It's a morning in August, 2003: With his back leaning against a wall in Kirkegata, a lonesome photographer is standing. He has been standing like this for several hours already, perhaps since eight o'clock. He's from Se&Hør. All the other photographers stood here yesterday and the day before that, but it could be that something extraordinary was to happen. Perhaps Lene arrived with the boyfriend Stian Barsnes Simonsen. Or perhaps it had ended, and she arrived together with somebody else. He should not be the one holding back, at least. The photographer looks around. Looking at his watch. Fiddling with the camera a bit. Looks at the watch once more. Suddenly he jumps out from his position. Presses the camera house against his forehead and shoots. Because, on the other side of the road, headed towards the building the photographer is leaning against, comes a small girl wearing sunglasses. This small girl has sold two and a half million copies of a collection of songs she sat and wrote in a flat in Tromsdalen. She bends down, turns her head away, and hurries towards the signal bell of the record company EMI. Lene Marlin gets to safety. The photographer checks the digital screen on his camera. Then he packs up his things and walks over the Stortorget.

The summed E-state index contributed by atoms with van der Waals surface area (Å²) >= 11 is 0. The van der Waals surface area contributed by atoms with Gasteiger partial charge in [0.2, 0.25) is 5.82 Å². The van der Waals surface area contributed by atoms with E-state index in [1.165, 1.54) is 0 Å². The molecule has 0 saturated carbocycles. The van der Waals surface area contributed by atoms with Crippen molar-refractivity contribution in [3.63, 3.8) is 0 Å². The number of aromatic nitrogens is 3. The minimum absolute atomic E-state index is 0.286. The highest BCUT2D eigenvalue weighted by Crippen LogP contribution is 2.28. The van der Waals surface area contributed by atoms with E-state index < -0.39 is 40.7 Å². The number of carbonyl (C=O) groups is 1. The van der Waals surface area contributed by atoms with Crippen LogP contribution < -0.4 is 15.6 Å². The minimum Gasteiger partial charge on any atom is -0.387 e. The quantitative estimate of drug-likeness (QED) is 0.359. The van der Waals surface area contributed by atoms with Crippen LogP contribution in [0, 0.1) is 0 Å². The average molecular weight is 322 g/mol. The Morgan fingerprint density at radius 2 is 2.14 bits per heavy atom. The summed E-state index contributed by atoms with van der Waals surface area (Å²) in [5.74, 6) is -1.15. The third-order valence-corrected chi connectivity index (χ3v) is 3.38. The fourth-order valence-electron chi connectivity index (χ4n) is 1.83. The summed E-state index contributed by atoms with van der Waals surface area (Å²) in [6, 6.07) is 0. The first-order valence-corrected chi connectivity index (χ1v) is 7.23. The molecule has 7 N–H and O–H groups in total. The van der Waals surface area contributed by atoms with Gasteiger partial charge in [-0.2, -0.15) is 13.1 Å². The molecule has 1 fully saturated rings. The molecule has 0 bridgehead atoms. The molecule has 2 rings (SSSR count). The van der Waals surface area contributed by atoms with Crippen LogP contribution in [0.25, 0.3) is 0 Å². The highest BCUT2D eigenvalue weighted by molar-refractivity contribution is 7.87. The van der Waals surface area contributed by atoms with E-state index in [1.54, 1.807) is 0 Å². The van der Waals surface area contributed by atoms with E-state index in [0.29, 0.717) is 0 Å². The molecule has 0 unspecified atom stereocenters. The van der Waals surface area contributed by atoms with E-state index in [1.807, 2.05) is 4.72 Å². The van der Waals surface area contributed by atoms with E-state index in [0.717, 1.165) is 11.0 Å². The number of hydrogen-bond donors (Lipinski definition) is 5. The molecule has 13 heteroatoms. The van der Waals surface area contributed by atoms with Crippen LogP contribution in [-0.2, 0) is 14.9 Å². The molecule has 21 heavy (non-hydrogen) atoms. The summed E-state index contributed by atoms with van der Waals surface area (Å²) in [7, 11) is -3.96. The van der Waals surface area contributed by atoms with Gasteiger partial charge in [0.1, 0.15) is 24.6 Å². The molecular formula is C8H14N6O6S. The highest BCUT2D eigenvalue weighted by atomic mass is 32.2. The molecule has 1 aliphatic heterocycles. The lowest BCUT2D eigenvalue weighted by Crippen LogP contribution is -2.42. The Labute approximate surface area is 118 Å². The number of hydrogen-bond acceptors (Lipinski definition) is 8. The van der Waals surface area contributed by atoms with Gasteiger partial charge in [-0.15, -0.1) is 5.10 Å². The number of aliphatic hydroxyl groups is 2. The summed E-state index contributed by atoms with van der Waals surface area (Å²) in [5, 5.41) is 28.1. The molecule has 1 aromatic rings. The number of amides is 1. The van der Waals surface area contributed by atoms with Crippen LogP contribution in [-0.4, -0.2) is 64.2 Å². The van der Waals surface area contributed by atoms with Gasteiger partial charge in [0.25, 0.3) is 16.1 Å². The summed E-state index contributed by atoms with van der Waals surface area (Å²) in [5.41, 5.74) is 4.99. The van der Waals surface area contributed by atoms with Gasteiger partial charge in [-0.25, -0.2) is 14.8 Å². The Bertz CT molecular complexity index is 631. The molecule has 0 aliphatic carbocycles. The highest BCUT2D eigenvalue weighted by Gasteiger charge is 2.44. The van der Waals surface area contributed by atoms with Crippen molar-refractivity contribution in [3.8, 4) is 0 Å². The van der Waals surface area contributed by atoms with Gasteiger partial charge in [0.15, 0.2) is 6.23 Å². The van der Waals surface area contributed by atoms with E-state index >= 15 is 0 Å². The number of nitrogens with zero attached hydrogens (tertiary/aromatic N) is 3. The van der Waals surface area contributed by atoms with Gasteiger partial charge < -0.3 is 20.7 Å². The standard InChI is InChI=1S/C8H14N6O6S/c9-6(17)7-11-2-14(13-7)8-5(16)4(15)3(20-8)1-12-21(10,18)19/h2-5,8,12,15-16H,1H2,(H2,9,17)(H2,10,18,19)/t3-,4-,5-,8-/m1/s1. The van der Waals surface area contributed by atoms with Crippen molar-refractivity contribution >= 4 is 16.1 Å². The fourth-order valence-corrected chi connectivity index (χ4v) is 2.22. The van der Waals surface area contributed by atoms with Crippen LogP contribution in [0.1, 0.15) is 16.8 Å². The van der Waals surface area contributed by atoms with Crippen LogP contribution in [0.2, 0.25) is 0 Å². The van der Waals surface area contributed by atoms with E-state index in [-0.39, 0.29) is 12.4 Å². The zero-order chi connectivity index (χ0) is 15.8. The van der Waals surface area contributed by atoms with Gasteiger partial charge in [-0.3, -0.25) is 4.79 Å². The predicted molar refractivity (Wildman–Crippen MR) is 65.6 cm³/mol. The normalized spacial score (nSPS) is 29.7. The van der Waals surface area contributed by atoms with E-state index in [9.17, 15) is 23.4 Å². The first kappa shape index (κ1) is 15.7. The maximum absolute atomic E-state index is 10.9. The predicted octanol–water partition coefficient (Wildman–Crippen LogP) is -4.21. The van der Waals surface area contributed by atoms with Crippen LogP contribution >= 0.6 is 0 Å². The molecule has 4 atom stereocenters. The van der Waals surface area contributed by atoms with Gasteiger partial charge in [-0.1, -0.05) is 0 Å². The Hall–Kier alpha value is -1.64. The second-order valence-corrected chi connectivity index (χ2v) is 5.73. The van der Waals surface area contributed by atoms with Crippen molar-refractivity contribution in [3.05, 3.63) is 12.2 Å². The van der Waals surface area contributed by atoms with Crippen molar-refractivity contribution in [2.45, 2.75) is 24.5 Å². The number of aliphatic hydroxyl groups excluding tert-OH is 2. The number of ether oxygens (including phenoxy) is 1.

It's the second day in what is about to become the most discussed come-back in the entire Norwegian music history. The press have gone totally off their hinges. They have had her on the frontpage every day for a week. It has been building up towards the great moment. The moment where Lene Marlin Pedersen is talking again.